Once you’ve prepped your home against the winter elements, be sure to take a look at your winter household budget.  How does your mortgage fit into your financial budget and goals?  With interest rates still at historic lows, now is a great time to see if refinancing or purchasing a new home will be beneficial to you.

Helpful Tips

It’s almost time for the kids to head back to school, which means cold weather isn’t far behind!

These 11 important household chores are great to do while you might still be able to find some summer helpers:

  • Apply a fresh coat of paint to your window and door frames. Also, check for drafts, loose frames or cracked panes. 
  • Wash all windows and install storm panes as needed; to prevent heat from escaping, line the interior with insulation film and/or hang energy saver curtains.
  • Add weather stripping to all doors as another energy saving measure.
  • Check the insulation and wrap pipes in unheated locations.
  • Clean and prep your furnace, wood stove, fireplace or back up generator.
  • Prepare an “emergency” kit in case of power outages from snow and ice storms with some key items: food, important documents, family photos, flashlights and batteries.
  • Clean clothes dryer vent pipe.
  • Clean showerheads, bathroom drains and vents.

Keep in mind the following as the summer winds down. These are important outdoor tasks that should be completed once the fall season arrives.

  • Clean, repair and store your grill, patio furniture and pool accessories.
  • Prepare lawn mowers, leaf blowers, weed whackers and other yard maintenance equipment for storage; don’t forget to drain fuel from all gas-operated equipment.
  • Close outdoor water valves and drain garden hoses.

 From all of us at RMS, we hope you enjoy the rest of your summer!

Helpful Tips

It’s safe to say in today’s world that nearly everyone knows someone with an identity theft nightmare story to share. As technology takes steps forward so too do criminal minds. And while there’s no single answer to protect you from identity theft, there is plenty that you can do to minimize your risk and position yourself to react.

Here are 5 tips to protect your privacy:

Conduct a Credit Check-up

Visit to obtain a free credit report every 12 months. Review the reports from all 3 credit bureaus and look for any suspicious activity, unusual or inaccurate names or addresses, or any inquiries that were done without your knowledge.

Stay Off the Pharm

“Pharming” is a term that describes hijacking your computer or hand-held device and stealing your personal information.

  • Pharming sites are designed to look just like the website you’re trying to visit.
  • Can track your movement within the site, such as entering personal information and passwords.
  • May also direct your computer or device to give up other personal information at a later time.

When you visit a website, especially if you are taken there by a button or link, check that the address in the navigation bar is correct before entering any information. Look for misspellings. If in doubt, close the browser and start fresh with a new one, typing in the address or using an old and trusted bookmark of the site you wish to use.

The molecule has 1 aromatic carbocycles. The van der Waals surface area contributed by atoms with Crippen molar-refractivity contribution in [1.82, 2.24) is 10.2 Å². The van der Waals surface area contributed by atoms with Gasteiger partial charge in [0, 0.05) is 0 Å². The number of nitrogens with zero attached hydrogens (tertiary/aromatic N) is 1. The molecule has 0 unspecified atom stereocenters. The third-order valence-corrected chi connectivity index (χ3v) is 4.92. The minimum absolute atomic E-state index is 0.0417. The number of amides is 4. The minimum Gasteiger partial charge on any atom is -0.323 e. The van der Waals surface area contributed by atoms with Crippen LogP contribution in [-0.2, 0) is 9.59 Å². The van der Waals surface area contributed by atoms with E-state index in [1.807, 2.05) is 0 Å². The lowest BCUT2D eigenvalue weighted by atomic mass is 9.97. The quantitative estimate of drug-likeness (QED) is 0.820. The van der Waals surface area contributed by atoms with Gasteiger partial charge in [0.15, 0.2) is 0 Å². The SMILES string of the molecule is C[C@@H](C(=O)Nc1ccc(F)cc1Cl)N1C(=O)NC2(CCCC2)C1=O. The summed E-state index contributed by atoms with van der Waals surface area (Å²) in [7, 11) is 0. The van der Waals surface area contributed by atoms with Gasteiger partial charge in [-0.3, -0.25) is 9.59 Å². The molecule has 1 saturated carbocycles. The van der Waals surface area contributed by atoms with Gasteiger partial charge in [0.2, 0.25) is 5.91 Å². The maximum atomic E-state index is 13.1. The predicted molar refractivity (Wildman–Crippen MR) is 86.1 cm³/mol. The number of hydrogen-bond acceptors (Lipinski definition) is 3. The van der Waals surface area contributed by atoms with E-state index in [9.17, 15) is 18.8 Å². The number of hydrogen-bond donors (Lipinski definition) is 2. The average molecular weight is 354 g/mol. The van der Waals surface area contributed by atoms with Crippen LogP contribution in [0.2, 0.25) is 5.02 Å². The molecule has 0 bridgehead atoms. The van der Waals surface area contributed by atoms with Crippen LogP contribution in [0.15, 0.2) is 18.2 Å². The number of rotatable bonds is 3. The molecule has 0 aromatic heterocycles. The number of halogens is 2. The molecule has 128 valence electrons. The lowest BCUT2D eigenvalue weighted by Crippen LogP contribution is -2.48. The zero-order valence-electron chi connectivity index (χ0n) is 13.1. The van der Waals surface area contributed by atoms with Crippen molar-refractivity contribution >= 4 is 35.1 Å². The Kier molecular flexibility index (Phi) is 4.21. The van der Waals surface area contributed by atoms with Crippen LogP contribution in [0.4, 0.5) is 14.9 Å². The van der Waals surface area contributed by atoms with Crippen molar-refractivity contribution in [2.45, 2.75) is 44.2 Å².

Don’t Give It Up

In a phishing scam, identity thieves pretend to be someone from your bank, credit institution, etc. If someone contacts you and requests any personal information, don’t give it to them. Verify who is requesting the data and why, and then call the institution yourself using a phone number you look up separately. One extra phone call could save you a lot of trouble and money.

Return to Sender

Many identity thieves steal the mail they want from your mailbox or by rummaging through trash. To protect your privacy, be sure to:

  • Know your statement delivery dates and pay close attention to any unusual delays.
  • Shred any junk mail or other documents that may contain your personal information before you throw it away.

Opt Out

When applying for a mortgage or other kind of loan, you may become a “trigger lead” to the credit bureaus, who then sell your information to any number of companies. It only takes a few minutes to opt out at, but that action could spare you a ton of junk mail, thereby possibly saving you from increased risk of identity theft. There may be some processing time from when you opt out to when you’re officially removed from the list, so try to make that one of the first things you do when you start the home buying or refinancing process.


The Federal Trade Commission (FTC) estimates that as many as 9 million Americans have their identities stolen each year. This means that an identity is stolen every 3 seconds on average.


With these five practices you are already taking steps to protect your privacy and identity. The most important factor in keeping yourself safe is to remain aware, and to trust your instincts if something doesn’t feel right. Use common sense and, when in doubt, take a few extra steps to make sure you’re dealing with the right people. If it’s insisting on calling a company back, they’ll understand. Companies doing business in today’s world have to be just as aware of potential privacy threats, or possibly more aware of them, as you.